sorry to say but breaking in a machine properly does make a notable difference....IMMHO
but let me just say that I agree that if something is wrong in the spindle/motor/gears that this can put hi stress on the motor ...so
Right out of high school I was working in a shop as a mechanics helper rebuilding machine tools. After that a few years in zinc die casting. That has been followed by about 25 years in the automation industry. Part of that automation work involved a production line of single point diamond turning lathes and other associated optical production equipment.
I never said it didn't. However anti friction bearings can be installed in such a way that they either seize up or tighten excessively. No amount of break in will fix that. Beyond that ball bearings are not subject to the same sort of break in that other machine components are.sorry to say but breaking in a machine properly does make a notable difference....IMMHO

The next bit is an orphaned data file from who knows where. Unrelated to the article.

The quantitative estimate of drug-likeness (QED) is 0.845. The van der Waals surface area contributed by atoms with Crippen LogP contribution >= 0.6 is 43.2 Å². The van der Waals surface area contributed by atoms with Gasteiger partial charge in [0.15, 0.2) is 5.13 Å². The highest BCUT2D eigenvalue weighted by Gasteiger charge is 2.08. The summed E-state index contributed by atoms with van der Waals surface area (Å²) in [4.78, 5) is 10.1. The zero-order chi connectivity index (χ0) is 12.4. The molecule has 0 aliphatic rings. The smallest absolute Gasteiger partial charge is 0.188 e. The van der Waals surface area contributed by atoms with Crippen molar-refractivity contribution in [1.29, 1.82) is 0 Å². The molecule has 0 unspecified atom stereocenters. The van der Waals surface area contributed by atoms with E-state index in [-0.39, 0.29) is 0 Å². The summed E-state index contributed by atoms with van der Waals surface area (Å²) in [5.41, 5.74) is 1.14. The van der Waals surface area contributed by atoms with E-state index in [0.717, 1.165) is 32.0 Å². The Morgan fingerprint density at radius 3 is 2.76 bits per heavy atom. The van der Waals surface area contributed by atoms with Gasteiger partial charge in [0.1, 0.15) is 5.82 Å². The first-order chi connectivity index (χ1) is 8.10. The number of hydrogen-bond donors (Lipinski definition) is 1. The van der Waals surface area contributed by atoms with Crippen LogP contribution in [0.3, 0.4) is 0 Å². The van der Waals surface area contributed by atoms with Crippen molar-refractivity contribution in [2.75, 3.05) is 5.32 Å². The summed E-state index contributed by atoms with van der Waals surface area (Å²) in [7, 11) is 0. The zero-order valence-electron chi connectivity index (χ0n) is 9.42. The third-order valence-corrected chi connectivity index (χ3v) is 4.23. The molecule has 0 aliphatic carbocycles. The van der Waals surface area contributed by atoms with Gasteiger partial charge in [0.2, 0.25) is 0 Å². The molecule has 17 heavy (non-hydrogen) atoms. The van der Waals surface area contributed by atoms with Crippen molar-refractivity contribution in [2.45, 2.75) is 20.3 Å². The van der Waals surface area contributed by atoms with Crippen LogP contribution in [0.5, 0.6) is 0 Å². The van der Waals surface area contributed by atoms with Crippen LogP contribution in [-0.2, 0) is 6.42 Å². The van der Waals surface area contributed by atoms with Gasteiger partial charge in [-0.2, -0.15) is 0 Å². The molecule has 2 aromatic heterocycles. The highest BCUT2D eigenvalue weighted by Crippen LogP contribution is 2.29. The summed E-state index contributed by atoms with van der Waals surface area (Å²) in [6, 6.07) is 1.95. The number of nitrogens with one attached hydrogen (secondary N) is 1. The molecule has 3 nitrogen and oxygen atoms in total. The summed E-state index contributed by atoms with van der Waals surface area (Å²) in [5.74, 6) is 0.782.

My point is if you loose a motor or drive when initializing a machine you really need to look at the drive train that motor was driving.
Look at this way let's say you have a machine that blows a fuse after running fine for years, do you blindly replace that fuse or do you look a little deeper? In this context you have the known issue of bad motors/drives on these mills which could be the problem. However it is just prudent to look a little farther when putting in a new motor and drive.
That is the whole point of my post. One shouldn't blindly reassemble a machine, without looking closely at all of the involved components. I'm not discounting the crappy electronics and motor, I'm just trying to get people to look at the bigger picture.but let me just say that I agree that if something is wrong in the spindle/motor/gears that this can put hi stress on the motor ...so